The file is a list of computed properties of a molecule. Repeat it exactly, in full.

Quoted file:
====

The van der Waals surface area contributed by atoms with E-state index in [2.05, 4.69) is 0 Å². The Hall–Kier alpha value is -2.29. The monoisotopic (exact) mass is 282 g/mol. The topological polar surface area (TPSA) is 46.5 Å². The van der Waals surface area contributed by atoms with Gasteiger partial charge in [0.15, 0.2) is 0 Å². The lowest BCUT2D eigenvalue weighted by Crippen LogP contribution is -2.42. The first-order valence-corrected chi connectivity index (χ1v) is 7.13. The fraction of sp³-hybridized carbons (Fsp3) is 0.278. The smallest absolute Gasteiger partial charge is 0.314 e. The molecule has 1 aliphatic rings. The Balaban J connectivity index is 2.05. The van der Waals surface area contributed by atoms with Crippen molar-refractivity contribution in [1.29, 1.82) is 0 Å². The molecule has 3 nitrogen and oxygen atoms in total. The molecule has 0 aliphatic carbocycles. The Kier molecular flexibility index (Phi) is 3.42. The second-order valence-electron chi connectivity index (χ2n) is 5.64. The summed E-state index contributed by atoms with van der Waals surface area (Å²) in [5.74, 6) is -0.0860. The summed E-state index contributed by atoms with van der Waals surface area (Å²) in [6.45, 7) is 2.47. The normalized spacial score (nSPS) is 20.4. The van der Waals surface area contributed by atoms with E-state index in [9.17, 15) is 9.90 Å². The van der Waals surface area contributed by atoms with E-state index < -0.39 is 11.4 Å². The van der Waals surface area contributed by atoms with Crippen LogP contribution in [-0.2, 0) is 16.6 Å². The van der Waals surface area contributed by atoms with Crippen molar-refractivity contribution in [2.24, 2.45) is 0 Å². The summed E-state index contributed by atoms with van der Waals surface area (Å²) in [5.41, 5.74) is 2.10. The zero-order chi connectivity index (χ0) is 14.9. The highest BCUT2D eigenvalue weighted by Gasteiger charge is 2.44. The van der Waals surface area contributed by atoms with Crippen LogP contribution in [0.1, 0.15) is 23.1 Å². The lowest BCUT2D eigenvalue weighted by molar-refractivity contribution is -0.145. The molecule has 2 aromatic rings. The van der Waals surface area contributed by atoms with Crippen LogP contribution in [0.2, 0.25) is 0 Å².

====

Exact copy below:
The van der Waals surface area contributed by atoms with E-state index in [2.05, 4.69) is 0 Å². The Hall–Kier alpha value is -2.29. The monoisotopic (exact) mass is 282 g/mol. The topological polar surface area (TPSA) is 46.5 Å². The van der Waals surface area contributed by atoms with Gasteiger partial charge in [0.15, 0.2) is 0 Å². The lowest BCUT2D eigenvalue weighted by Crippen LogP contribution is -2.42. The first-order valence-corrected chi connectivity index (χ1v) is 7.13. The fraction of sp³-hybridized carbons (Fsp3) is 0.278. The smallest absolute Gasteiger partial charge is 0.314 e. The molecule has 1 aliphatic rings. The Balaban J connectivity index is 2.05. The van der Waals surface area contributed by atoms with Crippen molar-refractivity contribution in [1.29, 1.82) is 0 Å². The molecule has 3 nitrogen and oxygen atoms in total. The molecule has 0 aliphatic carbocycles. The Kier molecular flexibility index (Phi) is 3.42. The second-order valence-electron chi connectivity index (χ2n) is 5.64. The summed E-state index contributed by atoms with van der Waals surface area (Å²) in [5.74, 6) is -0.0860. The summed E-state index contributed by atoms with van der Waals surface area (Å²) in [6.45, 7) is 2.47. The normalized spacial score (nSPS) is 20.4. The van der Waals surface area contributed by atoms with E-state index in [9.17, 15) is 9.90 Å². The van der Waals surface area contributed by atoms with E-state index < -0.39 is 11.4 Å². The van der Waals surface area contributed by atoms with Crippen LogP contribution in [-0.2, 0) is 16.6 Å². The van der Waals surface area contributed by atoms with Crippen molar-refractivity contribution in [2.24, 2.45) is 0 Å². The summed E-state index contributed by atoms with van der Waals surface area (Å²) in [5.41, 5.74) is 2.10. The zero-order chi connectivity index (χ0) is 14.9. The highest BCUT2D eigenvalue weighted by Gasteiger charge is 2.44. The van der Waals surface area contributed by atoms with Crippen LogP contribution in [0.1, 0.15) is 23.1 Å². The lowest BCUT2D eigenvalue weighted by molar-refractivity contribution is -0.145. The molecule has 2 aromatic rings. The van der Waals surface area contributed by atoms with Crippen LogP contribution in [0.2, 0.25) is 0 Å².